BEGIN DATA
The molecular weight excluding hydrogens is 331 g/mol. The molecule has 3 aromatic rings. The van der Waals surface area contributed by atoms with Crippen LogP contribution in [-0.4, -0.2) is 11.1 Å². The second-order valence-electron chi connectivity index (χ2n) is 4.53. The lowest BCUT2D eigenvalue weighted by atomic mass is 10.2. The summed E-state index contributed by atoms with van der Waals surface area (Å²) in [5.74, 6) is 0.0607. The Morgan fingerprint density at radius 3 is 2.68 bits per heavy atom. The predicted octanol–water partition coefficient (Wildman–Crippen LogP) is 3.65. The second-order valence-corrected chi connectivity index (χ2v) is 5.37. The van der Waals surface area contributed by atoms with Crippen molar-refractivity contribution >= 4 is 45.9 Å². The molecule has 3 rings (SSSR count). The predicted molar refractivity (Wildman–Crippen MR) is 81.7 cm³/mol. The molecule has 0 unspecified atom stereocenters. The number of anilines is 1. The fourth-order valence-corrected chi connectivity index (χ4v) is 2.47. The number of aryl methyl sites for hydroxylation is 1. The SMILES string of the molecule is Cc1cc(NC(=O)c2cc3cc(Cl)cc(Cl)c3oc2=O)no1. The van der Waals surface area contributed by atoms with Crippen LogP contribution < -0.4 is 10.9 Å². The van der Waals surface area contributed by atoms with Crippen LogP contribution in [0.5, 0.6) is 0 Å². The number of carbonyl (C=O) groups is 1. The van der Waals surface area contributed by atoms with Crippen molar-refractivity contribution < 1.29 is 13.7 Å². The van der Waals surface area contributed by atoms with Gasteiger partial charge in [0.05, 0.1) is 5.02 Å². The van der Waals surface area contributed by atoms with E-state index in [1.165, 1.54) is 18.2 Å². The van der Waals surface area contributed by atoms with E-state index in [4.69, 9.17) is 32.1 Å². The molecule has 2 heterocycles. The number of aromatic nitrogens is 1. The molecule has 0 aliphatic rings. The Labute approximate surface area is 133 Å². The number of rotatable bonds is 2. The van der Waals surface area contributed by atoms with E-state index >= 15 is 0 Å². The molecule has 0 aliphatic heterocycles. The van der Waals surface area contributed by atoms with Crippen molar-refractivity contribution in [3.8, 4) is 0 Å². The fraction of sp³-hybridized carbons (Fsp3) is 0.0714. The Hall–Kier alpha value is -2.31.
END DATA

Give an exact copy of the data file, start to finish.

The molecular weight excluding hydrogens is 331 g/mol. The molecule has 3 aromatic rings. The van der Waals surface area contributed by atoms with Crippen LogP contribution in [-0.4, -0.2) is 11.1 Å². The second-order valence-electron chi connectivity index (χ2n) is 4.53. The lowest BCUT2D eigenvalue weighted by atomic mass is 10.2. The summed E-state index contributed by atoms with van der Waals surface area (Å²) in [5.74, 6) is 0.0607. The Morgan fingerprint density at radius 3 is 2.68 bits per heavy atom. The predicted octanol–water partition coefficient (Wildman–Crippen LogP) is 3.65. The second-order valence-corrected chi connectivity index (χ2v) is 5.37. The van der Waals surface area contributed by atoms with Crippen molar-refractivity contribution >= 4 is 45.9 Å². The molecule has 3 rings (SSSR count). The predicted molar refractivity (Wildman–Crippen MR) is 81.7 cm³/mol. The molecule has 0 unspecified atom stereocenters. The number of anilines is 1. The fourth-order valence-corrected chi connectivity index (χ4v) is 2.47. The number of aryl methyl sites for hydroxylation is 1. The SMILES string of the molecule is Cc1cc(NC(=O)c2cc3cc(Cl)cc(Cl)c3oc2=O)no1. The van der Waals surface area contributed by atoms with Crippen LogP contribution < -0.4 is 10.9 Å². The van der Waals surface area contributed by atoms with Crippen LogP contribution in [0.5, 0.6) is 0 Å². The number of carbonyl (C=O) groups is 1. The van der Waals surface area contributed by atoms with Crippen molar-refractivity contribution < 1.29 is 13.7 Å². The van der Waals surface area contributed by atoms with Gasteiger partial charge in [0.05, 0.1) is 5.02 Å². The van der Waals surface area contributed by atoms with E-state index in [1.165, 1.54) is 18.2 Å². The van der Waals surface area contributed by atoms with E-state index in [4.69, 9.17) is 32.1 Å². The molecule has 2 heterocycles. The number of aromatic nitrogens is 1. The molecule has 0 aliphatic rings. The Labute approximate surface area is 133 Å². The number of rotatable bonds is 2. The van der Waals surface area contributed by atoms with E-state index >= 15 is 0 Å². The molecule has 0 aliphatic heterocycles. The van der Waals surface area contributed by atoms with Crippen molar-refractivity contribution in [3.8, 4) is 0 Å². The fraction of sp³-hybridized carbons (Fsp3) is 0.0714. The Hall–Kier alpha value is -2.31.